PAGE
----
Goal two is anchored in the work of Brookfield (1986) and Mezirow (1985), who considered that the critical reflection process, as an intrinsic and critical component of SDL, leads to transformational learning. Furthermore, critical reflection and transformational learning support the third goal of promoting emancipatory learning and social action (Merriam, Caffarella, & Baumgartner, 2007). The latter is also grounded in the work of the prominent educator P. Freire, who considers that through critical reflection and SDL students can truly emancipate themselves and exert positive social actions. Self-direction and self-determination can only be achieved when we favor problem-posing education, which solves the student-teacher contradiction by recognizing that effective knowledge is not deposited from one (the teacher) to another (the student), but is instead formulated through critical thinking and dialogue between the two (Freire, 1970, 2000).

It is interesting to consider the study completed by L. Guglielmino (Guglielmino, & Guglielmino, 2011), who studied SDL levels in 17 countries and showed a strong positive correlation between SDL and economic development, productivity and individualism, and also a robust negative correlation between SDL and power distance. Please see figures and definitions below:


  • GNIPC: Gross National Income Per Capita, GDPPC: Gross Domestic Product Per Capita.
  • Power Distance (PD): Extent to which less powerful members of societies accept unequal power distribution. In cultures with high PD, followers as much as leaders endorse society’s inequalities.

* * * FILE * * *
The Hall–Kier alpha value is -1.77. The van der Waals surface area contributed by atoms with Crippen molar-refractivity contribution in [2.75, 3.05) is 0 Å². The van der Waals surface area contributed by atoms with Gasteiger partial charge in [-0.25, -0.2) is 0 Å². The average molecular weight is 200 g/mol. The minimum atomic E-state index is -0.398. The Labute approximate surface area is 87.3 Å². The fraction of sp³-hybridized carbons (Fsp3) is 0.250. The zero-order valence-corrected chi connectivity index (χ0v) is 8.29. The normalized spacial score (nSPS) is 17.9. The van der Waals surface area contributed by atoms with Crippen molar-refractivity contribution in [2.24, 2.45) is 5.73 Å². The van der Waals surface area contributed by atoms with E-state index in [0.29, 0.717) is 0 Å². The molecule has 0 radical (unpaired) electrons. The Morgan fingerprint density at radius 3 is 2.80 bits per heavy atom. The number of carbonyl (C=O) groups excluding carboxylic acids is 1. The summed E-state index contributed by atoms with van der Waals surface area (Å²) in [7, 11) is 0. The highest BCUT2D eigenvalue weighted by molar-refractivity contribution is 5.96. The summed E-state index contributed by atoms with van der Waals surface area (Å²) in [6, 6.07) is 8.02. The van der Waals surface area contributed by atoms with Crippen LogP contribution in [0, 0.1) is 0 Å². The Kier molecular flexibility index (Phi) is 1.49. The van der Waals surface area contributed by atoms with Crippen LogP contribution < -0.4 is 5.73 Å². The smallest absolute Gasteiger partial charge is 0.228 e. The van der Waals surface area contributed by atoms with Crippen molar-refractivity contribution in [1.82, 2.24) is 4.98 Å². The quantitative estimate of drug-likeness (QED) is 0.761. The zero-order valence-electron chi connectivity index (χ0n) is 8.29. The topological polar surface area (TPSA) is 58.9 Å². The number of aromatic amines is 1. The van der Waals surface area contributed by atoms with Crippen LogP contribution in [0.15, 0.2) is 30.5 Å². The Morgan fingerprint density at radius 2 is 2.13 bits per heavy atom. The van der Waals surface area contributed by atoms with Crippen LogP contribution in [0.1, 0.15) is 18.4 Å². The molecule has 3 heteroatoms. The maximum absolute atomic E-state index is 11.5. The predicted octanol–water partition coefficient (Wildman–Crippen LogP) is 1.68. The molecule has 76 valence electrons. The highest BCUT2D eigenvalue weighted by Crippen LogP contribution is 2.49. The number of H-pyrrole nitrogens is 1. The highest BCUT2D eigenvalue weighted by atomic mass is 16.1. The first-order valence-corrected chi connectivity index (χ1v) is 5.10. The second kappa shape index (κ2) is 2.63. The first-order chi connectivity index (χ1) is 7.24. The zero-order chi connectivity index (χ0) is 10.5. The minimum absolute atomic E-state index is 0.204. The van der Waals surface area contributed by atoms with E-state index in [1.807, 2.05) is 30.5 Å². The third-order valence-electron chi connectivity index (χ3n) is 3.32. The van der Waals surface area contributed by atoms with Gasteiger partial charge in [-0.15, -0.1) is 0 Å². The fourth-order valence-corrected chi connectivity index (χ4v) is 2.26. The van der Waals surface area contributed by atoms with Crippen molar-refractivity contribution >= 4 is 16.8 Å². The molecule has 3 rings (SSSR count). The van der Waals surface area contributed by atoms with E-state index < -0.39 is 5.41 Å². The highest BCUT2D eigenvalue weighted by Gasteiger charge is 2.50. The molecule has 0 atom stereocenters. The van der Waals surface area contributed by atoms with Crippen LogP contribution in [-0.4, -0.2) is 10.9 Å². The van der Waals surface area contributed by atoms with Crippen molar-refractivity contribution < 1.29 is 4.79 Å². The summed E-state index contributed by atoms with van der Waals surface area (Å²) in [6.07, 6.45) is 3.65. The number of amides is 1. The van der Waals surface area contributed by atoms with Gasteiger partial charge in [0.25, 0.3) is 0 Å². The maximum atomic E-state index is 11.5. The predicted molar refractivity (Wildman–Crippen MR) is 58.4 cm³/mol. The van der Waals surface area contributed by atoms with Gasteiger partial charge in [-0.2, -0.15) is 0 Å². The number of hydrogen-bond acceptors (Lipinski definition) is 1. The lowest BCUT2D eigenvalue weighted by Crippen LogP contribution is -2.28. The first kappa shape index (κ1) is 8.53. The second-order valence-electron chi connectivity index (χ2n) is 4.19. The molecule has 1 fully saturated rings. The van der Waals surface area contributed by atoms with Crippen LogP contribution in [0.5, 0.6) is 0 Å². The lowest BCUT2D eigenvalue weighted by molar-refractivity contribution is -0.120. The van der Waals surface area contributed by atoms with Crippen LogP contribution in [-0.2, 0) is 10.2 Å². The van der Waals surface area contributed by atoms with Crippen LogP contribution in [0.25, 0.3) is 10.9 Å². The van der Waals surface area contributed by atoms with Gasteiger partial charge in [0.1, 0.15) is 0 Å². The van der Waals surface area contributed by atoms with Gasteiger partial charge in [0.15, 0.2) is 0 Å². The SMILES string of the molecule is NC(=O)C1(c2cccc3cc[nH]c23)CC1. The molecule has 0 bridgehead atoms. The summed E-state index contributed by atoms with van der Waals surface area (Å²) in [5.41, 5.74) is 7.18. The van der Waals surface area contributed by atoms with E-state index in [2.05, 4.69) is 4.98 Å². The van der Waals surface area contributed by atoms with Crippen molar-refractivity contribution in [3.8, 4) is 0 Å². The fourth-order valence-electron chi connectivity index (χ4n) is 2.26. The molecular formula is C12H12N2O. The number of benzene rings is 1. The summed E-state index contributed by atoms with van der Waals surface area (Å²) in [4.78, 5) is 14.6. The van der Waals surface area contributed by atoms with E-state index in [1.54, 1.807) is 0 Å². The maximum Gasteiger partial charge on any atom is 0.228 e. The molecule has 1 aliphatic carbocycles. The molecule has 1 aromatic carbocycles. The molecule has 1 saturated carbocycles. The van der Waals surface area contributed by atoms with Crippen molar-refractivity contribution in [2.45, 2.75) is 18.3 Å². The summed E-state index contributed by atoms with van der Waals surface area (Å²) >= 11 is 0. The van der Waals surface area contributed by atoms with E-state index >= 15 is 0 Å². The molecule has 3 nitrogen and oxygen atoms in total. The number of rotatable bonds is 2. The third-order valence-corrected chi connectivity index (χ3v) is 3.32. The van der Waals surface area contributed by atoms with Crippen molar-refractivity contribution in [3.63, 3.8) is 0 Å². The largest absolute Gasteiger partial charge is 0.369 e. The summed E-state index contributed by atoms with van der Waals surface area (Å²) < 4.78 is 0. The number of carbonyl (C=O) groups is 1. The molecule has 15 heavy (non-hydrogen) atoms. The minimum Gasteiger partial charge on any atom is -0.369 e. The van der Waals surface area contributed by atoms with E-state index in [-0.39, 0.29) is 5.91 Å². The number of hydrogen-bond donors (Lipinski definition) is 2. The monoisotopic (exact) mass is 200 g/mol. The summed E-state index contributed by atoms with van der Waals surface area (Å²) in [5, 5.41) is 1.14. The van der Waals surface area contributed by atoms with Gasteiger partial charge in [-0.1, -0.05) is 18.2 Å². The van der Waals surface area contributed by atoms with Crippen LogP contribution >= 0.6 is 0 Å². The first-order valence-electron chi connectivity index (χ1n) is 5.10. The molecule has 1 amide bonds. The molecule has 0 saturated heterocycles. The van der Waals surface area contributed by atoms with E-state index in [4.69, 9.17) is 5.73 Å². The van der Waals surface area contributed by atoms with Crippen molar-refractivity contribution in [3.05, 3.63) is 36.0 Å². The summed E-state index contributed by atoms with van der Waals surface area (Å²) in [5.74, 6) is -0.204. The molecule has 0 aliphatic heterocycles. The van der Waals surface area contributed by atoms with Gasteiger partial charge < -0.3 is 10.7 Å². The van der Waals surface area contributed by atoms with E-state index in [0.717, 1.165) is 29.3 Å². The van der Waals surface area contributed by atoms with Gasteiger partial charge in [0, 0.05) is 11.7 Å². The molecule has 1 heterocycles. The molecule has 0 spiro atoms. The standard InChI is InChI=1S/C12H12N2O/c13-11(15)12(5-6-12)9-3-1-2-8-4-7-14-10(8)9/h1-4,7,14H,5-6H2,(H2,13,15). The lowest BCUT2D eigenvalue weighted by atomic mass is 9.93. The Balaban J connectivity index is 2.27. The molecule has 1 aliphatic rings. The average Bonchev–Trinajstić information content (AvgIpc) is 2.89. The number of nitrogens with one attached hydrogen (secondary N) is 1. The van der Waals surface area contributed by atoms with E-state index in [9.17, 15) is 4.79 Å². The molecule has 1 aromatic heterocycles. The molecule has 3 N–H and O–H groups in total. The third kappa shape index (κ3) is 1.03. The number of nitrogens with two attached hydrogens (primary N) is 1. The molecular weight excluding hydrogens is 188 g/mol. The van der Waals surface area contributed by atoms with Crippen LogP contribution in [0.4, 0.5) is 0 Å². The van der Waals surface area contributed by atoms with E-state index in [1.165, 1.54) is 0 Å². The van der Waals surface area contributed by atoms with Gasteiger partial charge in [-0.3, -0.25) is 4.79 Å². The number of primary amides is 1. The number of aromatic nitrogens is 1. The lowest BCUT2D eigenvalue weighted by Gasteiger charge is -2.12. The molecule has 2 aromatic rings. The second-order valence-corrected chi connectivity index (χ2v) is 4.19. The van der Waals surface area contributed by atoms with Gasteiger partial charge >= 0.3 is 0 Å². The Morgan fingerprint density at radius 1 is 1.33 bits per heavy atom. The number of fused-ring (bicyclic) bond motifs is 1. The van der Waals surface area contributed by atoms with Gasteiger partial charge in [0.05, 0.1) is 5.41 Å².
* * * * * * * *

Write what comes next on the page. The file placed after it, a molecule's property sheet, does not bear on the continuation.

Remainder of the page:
• Individualism (IN): IN and its opposite, collectivism, are the degree to which individuals are integrated into groups. In individualistic societies ties between people are loose (you are expected to look after yourself). In collectivistic societies people are integrated into cohesive groups, often extended families that protect them in return for loyalty

Another study by Frambach and collaborators looking at three different medical schools worldwide also identified that SDL abilities relate to prior educational and cultural backgrounds (Frambach et al, 2012). In this investigation, factors that posed challenges to the development of SDL included uncertainty about the independence required for autonomous learning, a dependence on hierarchical sources, a focus on tradition that impeded the uptake of a new approach to learning, a pressure to achieve rather than an intrinsic motivation to learn, and a prior traditional teacher-centered secondary school education. Therefore, it seems that the aspiration for learning, and the outcomes of that learning, are influenced by culture, so the learning responsibility locus may be located in the individual or in the collective (Poole).